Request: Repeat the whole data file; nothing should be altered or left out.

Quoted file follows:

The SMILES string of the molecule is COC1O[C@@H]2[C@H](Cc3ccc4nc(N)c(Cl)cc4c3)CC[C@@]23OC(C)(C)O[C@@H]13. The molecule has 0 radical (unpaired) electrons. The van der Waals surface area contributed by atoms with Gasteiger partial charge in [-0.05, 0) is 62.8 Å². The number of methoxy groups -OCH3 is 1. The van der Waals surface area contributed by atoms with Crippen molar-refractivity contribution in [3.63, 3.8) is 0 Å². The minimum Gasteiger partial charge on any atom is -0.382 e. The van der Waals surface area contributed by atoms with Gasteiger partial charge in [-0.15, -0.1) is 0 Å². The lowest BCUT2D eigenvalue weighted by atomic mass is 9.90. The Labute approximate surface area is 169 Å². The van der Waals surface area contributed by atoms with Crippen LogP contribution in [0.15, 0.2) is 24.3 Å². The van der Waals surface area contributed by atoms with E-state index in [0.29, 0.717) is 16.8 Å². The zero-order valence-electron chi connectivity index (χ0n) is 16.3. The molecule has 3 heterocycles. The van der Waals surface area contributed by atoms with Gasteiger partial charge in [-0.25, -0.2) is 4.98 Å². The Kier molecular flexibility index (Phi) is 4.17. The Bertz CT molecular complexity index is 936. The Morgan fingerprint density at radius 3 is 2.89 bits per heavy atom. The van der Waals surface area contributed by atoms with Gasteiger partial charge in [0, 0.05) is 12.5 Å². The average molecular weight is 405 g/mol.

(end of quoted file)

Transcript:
The SMILES string of the molecule is COC1O[C@@H]2[C@H](Cc3ccc4nc(N)c(Cl)cc4c3)CC[C@@]23OC(C)(C)O[C@@H]13. The molecule has 0 radical (unpaired) electrons. The van der Waals surface area contributed by atoms with Gasteiger partial charge in [-0.05, 0) is 62.8 Å². The number of methoxy groups -OCH3 is 1. The van der Waals surface area contributed by atoms with Crippen molar-refractivity contribution in [3.63, 3.8) is 0 Å². The minimum Gasteiger partial charge on any atom is -0.382 e. The van der Waals surface area contributed by atoms with Gasteiger partial charge in [-0.15, -0.1) is 0 Å². The lowest BCUT2D eigenvalue weighted by atomic mass is 9.90. The Labute approximate surface area is 169 Å². The van der Waals surface area contributed by atoms with Crippen LogP contribution in [0.15, 0.2) is 24.3 Å². The van der Waals surface area contributed by atoms with E-state index in [0.29, 0.717) is 16.8 Å². The zero-order valence-electron chi connectivity index (χ0n) is 16.3. The molecule has 3 heterocycles. The van der Waals surface area contributed by atoms with Gasteiger partial charge in [-0.25, -0.2) is 4.98 Å². The Kier molecular flexibility index (Phi) is 4.17. The Bertz CT molecular complexity index is 936. The Morgan fingerprint density at radius 3 is 2.89 bits per heavy atom. The van der Waals surface area contributed by atoms with Gasteiger partial charge in [0, 0.05) is 12.5 Å². The average molecular weight is 405 g/mol.